International Trade

The Power of the Purse: President Rodrigo Duterte Effectively Defunded the Philippine Commission on Human Rights

Filipinos often refer to them by their acronym – EJKs – extrajudicial killings, and they are taking place with alarming frequency in the Philippines. President Rodrigo Duterte, in a quest to rid the archipelago nation of its illicit drug trade cheers on police and citizen vigilantes who gun down and otherwise dispatch of suspected, small-time dealers and users. EJKs take place absent of trials and due process. Most of those killed are petty criminals, users and sometimes completely innocent of any crime – not the kingpins who direct and profit handsomely from the drug trade.

The EJK count hovers at around 8,000 and continues to rise. Many Filipinos applaud the killings and are thrilled to have a president who is taking robust action against criminals, however, others are concerned about the steady erosion of rule of law in their country. Democracy in the Philippines suffered another blow when Duterte reduced the annual budget of the Philippine Commission on Human Rights to just $20 USD. The president used the power of the purse to silence one of the few voices speaking out against the extrajudicial killings.

Democracy has been in retreat in the Philippines since Duterte’s presidency began in June 2016. While Duterte was mayor of the Mindanao city of Davao, 1,000 of Davao’s residents were executed without due process. Although President Duterte insists that his adherence to rule of law and due process are “uncompromising,” the facts on the ground tell a different story, and his presidential record appears to be a continuation of his mayoral one.

According to Freedom House, the Philippines is “one of the most dangerous places in the world to practice journalism” in large part because of his hostile rhetoric against the media, and the President has imposed martial law in Mindanao. There are fears that he will ultimately impose it throughout the nation.

Although democracy’s fall in the Philippines has accelerated under Duterte, political dysfunction is built into the system. Duterte has just managed to capitalize on it. The government and industry are largely controlled by families – dynasties – leaving the bulk of the population in poverty. Forty families control roughly 75 percent of the wealth, and Duterte has installed family members into political positions in Davao to ensure that they benefit.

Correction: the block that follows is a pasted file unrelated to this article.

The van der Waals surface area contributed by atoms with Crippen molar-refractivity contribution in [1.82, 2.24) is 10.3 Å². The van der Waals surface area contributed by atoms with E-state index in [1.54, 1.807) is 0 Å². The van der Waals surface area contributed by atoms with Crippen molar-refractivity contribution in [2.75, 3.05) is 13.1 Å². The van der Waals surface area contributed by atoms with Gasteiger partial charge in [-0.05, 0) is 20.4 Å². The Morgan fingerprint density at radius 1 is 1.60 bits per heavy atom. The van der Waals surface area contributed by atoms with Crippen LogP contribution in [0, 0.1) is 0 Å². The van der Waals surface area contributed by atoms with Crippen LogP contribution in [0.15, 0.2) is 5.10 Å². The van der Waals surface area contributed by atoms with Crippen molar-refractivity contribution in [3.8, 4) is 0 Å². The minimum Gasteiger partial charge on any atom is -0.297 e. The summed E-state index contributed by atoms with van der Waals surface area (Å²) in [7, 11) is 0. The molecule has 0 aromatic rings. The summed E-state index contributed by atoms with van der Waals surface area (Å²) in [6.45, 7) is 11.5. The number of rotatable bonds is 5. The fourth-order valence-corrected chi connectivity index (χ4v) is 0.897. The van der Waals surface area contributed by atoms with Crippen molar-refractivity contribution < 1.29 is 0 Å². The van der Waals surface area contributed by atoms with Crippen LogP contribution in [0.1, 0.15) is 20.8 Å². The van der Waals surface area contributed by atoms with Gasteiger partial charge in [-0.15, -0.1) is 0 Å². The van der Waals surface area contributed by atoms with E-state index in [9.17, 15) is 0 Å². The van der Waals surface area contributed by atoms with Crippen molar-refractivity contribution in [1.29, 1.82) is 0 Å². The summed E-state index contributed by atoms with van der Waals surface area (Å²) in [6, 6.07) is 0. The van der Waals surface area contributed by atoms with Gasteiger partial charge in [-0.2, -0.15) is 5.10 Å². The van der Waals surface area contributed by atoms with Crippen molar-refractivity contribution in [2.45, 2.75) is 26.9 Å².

To complicate things further, President Duterte campaigned on a promise to incorporate federalism into the current, multi-layered governmental system. He believes that federalism will bring peace to Mindanao, although there is little evidence that placing an additional layer of government over an already intricate system of municipal, local and provincial governments will invite anything but more corruption. True to form, Duterte is having the plans for federalism drafted in secret to be revealed when they are complete.

Many Filipinos recognize the threat that the current regime poses to their democracy and are fighting back. The Liberal Party released a statement reminiscent of America’s Founding Fathers, “Throughout the world, adherence to the rule of law is central to the promise of a safe, free, and just society. Unfortunately, it is never handed on a silver platter.” The Philippine patriots speaking out against their nation’s democratic retreat should be applauded.

The Philippines’ geographical location on the South China Sea and the Enhanced Defense Cooperation Agreement (EDCA) between our two nations speak to the Philippines’ strategic importance to the United States. The two countries share history – the Philippines was once a U.S. colony and was a close American ally during World War II. Manila suffered more destruction than any city during the war except for Warsaw, and while the United States exhibited one of its finest moments in rebuilding World War II enemies – Germany and Japan – during the post-World War II period, we largely ignored the Philippines. It is time to start paying attention and to start shining a spotlight on democracy’s retreat there.


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